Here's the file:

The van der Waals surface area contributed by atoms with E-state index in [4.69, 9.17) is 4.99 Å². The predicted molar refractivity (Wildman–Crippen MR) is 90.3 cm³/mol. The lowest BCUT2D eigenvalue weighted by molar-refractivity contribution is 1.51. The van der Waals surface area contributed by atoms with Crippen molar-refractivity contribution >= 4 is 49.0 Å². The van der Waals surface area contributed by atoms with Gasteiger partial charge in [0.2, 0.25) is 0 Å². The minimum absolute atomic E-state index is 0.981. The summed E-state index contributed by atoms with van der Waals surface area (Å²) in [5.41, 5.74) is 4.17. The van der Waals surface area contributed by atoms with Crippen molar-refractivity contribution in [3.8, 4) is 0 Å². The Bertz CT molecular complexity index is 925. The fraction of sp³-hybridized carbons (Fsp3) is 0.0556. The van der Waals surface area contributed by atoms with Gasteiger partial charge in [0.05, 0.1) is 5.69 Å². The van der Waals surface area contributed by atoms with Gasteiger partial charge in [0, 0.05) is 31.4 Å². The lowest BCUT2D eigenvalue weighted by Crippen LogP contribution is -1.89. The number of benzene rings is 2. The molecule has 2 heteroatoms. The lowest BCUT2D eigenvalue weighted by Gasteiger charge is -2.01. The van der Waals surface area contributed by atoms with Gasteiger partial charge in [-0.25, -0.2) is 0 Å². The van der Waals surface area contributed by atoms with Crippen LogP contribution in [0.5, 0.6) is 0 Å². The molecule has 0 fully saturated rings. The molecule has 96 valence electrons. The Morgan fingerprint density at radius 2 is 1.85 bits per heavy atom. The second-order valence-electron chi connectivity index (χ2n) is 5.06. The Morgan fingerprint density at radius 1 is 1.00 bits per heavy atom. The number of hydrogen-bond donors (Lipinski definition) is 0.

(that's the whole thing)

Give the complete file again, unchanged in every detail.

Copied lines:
The van der Waals surface area contributed by atoms with E-state index in [4.69, 9.17) is 4.99 Å². The predicted molar refractivity (Wildman–Crippen MR) is 90.3 cm³/mol. The lowest BCUT2D eigenvalue weighted by molar-refractivity contribution is 1.51. The van der Waals surface area contributed by atoms with Crippen molar-refractivity contribution >= 4 is 49.0 Å². The van der Waals surface area contributed by atoms with Gasteiger partial charge in [0.2, 0.25) is 0 Å². The minimum absolute atomic E-state index is 0.981. The summed E-state index contributed by atoms with van der Waals surface area (Å²) in [5.41, 5.74) is 4.17. The van der Waals surface area contributed by atoms with Crippen molar-refractivity contribution in [3.8, 4) is 0 Å². The Bertz CT molecular complexity index is 925. The fraction of sp³-hybridized carbons (Fsp3) is 0.0556. The van der Waals surface area contributed by atoms with Gasteiger partial charge in [0.05, 0.1) is 5.69 Å². The van der Waals surface area contributed by atoms with Gasteiger partial charge in [0, 0.05) is 31.4 Å². The lowest BCUT2D eigenvalue weighted by Crippen LogP contribution is -1.89. The number of benzene rings is 2. The molecule has 2 heteroatoms. The lowest BCUT2D eigenvalue weighted by Gasteiger charge is -2.01. The van der Waals surface area contributed by atoms with Gasteiger partial charge in [-0.25, -0.2) is 0 Å². The van der Waals surface area contributed by atoms with Crippen LogP contribution in [0.5, 0.6) is 0 Å². The molecule has 0 fully saturated rings. The molecule has 96 valence electrons. The Morgan fingerprint density at radius 2 is 1.85 bits per heavy atom. The second-order valence-electron chi connectivity index (χ2n) is 5.06. The Morgan fingerprint density at radius 1 is 1.00 bits per heavy atom. The number of hydrogen-bond donors (Lipinski definition) is 0.